||The State of JAXB: Availability, Suitability, Analysis, and Architecture|
|Subject:||Love the JCP|
Response to: Love the JCP
Thanks for the comments. XML being structured data, XML's applications go beyond "cross platform data transfer". XML is being used in quite unexpected domains including inside of a given program space never crossing the boundaries. Take configuration files. The data never crosses the process boundary. One can argue that configuration files can benefit from XSDs. This is a choice and doesn't have to be mandatory.
Another example is data transformation where data is read from a database and transformed to become an html page in a web environment. The data can be retrieved either as an object or dom depending on the eventual transformation. Again although one can define an XSD for it, lot of times one doesn't need it. Having this choice simplifies the development effort.
Take another case where one has to send an email in html format on the back end based on certain program data. Here one should be able to populate a corresponding complex object and apply xslt to the resulting xml. Again one can publish XSD, but I don't think the value of it is as significant as the case you have quoted.
Databases are becoming increasingly XML aware. For example, with reasonable approximations you can send a large XML to a database and have the database automatically do multiple inserts for the entire data one time. In this scenario one can create java objects in memory to match the schema and insert the object tree directly into the database one time. Again having XSDs for all possible cases will be a proliferation of files not to mention the factory generated code in your applications.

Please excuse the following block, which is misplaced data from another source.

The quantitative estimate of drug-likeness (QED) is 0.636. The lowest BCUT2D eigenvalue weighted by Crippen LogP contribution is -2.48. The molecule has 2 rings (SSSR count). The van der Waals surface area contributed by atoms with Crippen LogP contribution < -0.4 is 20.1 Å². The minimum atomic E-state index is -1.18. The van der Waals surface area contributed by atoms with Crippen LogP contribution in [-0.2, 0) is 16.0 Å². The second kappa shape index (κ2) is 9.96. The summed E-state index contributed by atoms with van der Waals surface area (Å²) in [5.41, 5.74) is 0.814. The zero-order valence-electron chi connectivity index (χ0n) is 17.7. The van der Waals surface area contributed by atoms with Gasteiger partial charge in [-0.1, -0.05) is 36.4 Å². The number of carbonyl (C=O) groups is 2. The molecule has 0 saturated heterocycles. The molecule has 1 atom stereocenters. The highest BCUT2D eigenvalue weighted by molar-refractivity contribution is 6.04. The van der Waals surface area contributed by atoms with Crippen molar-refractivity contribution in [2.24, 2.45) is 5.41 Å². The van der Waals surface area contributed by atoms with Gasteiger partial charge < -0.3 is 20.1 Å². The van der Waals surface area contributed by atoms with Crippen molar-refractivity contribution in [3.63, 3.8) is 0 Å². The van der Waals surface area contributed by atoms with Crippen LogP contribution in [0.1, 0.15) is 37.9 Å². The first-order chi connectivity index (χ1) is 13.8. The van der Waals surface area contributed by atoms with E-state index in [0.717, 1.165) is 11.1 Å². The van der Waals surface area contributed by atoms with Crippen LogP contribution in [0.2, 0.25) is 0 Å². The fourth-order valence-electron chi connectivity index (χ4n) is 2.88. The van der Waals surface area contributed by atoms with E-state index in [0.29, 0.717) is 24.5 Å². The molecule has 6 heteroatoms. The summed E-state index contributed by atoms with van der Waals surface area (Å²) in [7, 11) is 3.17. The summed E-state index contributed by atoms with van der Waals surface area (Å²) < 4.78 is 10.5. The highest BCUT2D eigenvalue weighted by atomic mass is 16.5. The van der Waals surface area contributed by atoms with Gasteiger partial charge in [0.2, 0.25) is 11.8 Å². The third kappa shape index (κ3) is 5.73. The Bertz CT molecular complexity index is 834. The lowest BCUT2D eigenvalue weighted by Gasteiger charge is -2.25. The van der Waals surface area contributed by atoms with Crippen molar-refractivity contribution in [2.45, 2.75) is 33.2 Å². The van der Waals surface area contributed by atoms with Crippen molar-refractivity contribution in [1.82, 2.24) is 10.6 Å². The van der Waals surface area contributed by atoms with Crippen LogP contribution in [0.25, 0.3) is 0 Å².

Same with work flow applications where multiple components work on a single data set as it passes through a work flow stream. Defining XSDs, in my opinion, is going to make the maintenance process quite cumbersome as there are so many aspects of the same data structure needs to be maintained.
I also think that XSD is one way of defining structured data. Object languages like Java and C# is another way to define structured data. Both have their strengths and weaknesses. I have felt that having XSD optional would have been nice. Some of the postings here have suggested other means to serialize java objects as xml if one doesn't need the XSD support. Perhaps not a bad idea.
These aspects can not be new and I am sure well discussed in the JCP, and they have good reasons to base JAXB on XSD to cover the more common cases and still be an efficient implementation. But that leaves a gap for cases where XSDs are not that necessary and the programmer has to seek alternatives.